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A good barbecue hamburger recipe is essential to every outdoor cook's repertoire.
And we all know why...
Hamburgers are amazing! The juicy, charred, beefy flavor is out of this world! Add your favorite toppings and condiments and you're in barbecue burger bliss.
You burger lovers know what I'm talking about...
Barbecue hamburger recipes can be simple or very complicated. But when done right, they reach a culinary peak that is hard to rival.
Making a good barbecue hamburger is not hard, and it shouldn't be.
Most people go wrong because they just don't know any better. It's really simple and I think some people over complicate things.
I'm here to help you though, and with this barbecue hamburger recipe, you'll be making the best burgers ever!
Here are the basics to a great barbecue hamburger recipe, which helps you make a fantastic barbecue hamburger...
The first and most important factor in making a tasty, juicy burger is selecting the right meat. The fat content and the cut of meat are essential to your success.
The fat content should be 80/20, meaning the meat should have a 20% fat content. This will be clearly marked on all the ground beef that you buy.
This may seem like a high fat content, and it is. But you need this high fat content to keep the burgers moist while they're seared over high heat. If you use meat with a lower fat content, your burgers will be dry...
And you don't want that. You want nice, juicy burgers.
The cut of meat you want is ground chuck.
Ground chuck comes from the beef shoulder. It is very tough, that's why it is often braised, stewed or turned into ground chuck.
Beef chuck is also very flavorful. It contains a lot of connective tissue, like collagen, which melts when it's cooked.
This makes your barbecue hamburgers moist and delicious. Yum!
The next important thing about making barbecue burgers is not overworking the meat, or mixing it too much.
A properly formed and cooked burger should be easy to bite, and fall apart in your mouth. It shouldn't be tough and chewy!
The key is to toss the meat gently with the seasonings and then form it into patties, without mixing it or kneading it too much.
To make your life easier and to prevent overworking the meat, you can use a burger press.
They have a form that you put the meat into and then you press down on the meat with the other half of the press.
Make sure you get one that pushes the patty out or has an easy way to remove the patty.
If you have to pull the patty out with your fingers, it will no longer be the beautiful hamburger patty that it once was.
A burger press is definitely a handy tool to have around.
If you looking for one, you can find them at Amazon.
A simple, inexpensive burger press is the lid of a jar. I use the plastic lid from a large jar of Planter's peanuts. Make sure the lid is a little larger than your bun because the patty will shrink while cooking.
Line the lid with plastic wrap, press the meat into the lid. Lift the patty out using the plastic wrap.
You want to add some seasonings to enhance the flavor of the meat, but not so much that it covers or masks the beefiness of the burger.
Barbecue Hamburgers are relatively thin. This means you need to cook them quickly over medium high to high heat. This ensures that your burger gets a nice char on the outside before the inside gets overcooked and dry.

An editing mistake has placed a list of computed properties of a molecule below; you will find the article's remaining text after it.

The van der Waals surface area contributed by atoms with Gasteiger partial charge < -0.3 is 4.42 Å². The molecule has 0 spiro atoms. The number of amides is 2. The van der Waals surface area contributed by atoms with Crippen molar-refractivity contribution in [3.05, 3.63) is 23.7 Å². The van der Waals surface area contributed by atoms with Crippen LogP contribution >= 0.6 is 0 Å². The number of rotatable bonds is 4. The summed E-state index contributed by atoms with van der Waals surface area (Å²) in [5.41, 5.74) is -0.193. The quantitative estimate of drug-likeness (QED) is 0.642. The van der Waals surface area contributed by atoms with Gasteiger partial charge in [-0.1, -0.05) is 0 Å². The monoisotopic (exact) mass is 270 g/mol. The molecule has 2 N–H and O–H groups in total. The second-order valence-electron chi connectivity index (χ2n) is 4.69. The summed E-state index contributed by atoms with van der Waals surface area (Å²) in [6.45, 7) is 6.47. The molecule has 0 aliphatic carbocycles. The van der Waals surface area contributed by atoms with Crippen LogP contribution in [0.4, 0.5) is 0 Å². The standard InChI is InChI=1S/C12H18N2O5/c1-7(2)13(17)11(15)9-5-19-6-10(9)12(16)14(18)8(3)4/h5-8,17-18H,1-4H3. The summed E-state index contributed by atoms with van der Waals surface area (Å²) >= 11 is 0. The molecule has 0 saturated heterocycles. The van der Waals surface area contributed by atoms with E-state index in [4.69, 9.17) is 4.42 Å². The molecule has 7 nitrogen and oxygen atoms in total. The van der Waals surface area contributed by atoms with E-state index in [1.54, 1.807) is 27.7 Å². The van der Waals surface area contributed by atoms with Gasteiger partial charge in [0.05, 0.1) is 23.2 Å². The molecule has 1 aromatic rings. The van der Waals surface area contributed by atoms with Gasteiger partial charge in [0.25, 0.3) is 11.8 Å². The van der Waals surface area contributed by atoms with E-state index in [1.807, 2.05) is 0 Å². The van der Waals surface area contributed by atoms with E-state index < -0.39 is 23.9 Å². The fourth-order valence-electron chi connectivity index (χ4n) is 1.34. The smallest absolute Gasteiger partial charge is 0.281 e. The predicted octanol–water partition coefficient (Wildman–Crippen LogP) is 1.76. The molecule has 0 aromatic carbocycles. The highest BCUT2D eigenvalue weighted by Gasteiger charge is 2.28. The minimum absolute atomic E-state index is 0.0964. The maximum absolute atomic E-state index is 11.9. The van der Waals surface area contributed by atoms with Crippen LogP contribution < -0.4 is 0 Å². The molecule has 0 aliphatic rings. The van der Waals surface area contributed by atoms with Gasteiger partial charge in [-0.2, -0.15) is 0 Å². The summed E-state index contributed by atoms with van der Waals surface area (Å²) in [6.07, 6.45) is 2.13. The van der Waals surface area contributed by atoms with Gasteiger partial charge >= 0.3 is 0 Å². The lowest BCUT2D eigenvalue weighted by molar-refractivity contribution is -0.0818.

I know you've seen people pushing a spatula down on a burger while it's cooking. Don't do this!
This pushes the fat, along with the juiciness and flavor out of the burger.
If you form the patty properly, you don't need to push it down to flatten it.
Don't worry, I'll show you how...
Recipe notes: This recipe may seem long, but it's not hard or complicated. I just want you to understand what's going on so you get the best results. After you make this barbecue hamburger recipe a few times, you'll be able to do it in your sleep.
The patties in this barbecue hamburger recipe are 7 ounces each. This makes a good-sized burger; it's not too small and it's not too big, it's just right!
I've made a lot of burgers, (in restaurants and at home), and a 7-ounce burger will be big enough to satisfy most of your guests.
The proportions for this barbecue hamburger recipe are based on this size burger, that's why the recipe calls for 2.25 lbs. ground chuck. This makes 5 patties with an ounce to spare.
To make sure the burgers are all the same size and are done at the same time, I recommend that you use a kitchen scale. It helps to insure consistent results. Place some plastic wrap over your scale to make cleanup a breeze.
If you don't have a kitchen scale, just divide the meat into equal proportions the best that you can.
A kitchen scale is nice to have in your kitchen. I use mine all the time, especially for dividing up meat and for baking.
You want to cook your burgers over medium high to high heat. For a charcoal grill, use enough charcoal to fill a large chimney starter. If your grill is large enough, you may want to build a modified two-level fire so you can toast the buns after the burgers are done.
To build this modified two-level fire; after the coals are ready, spread a single layer of coals over one third of the charcoal grate. Spread the remaining coals over the remaining two thirds of the grill. You'll cook the burgers over the hotter side and toast the buns over the cooler side. (The side with the single layer of coals.) If you don't want to do this, you don't have to; you can toast the buns with your oven broiler.
For a gas grill, adjust your burners to high for about ten minutes to heat up the grill, then turn it down to medium high for cooking your beef patties. After the burgers are done, turn the burners to low to toast the buns.
For the patties
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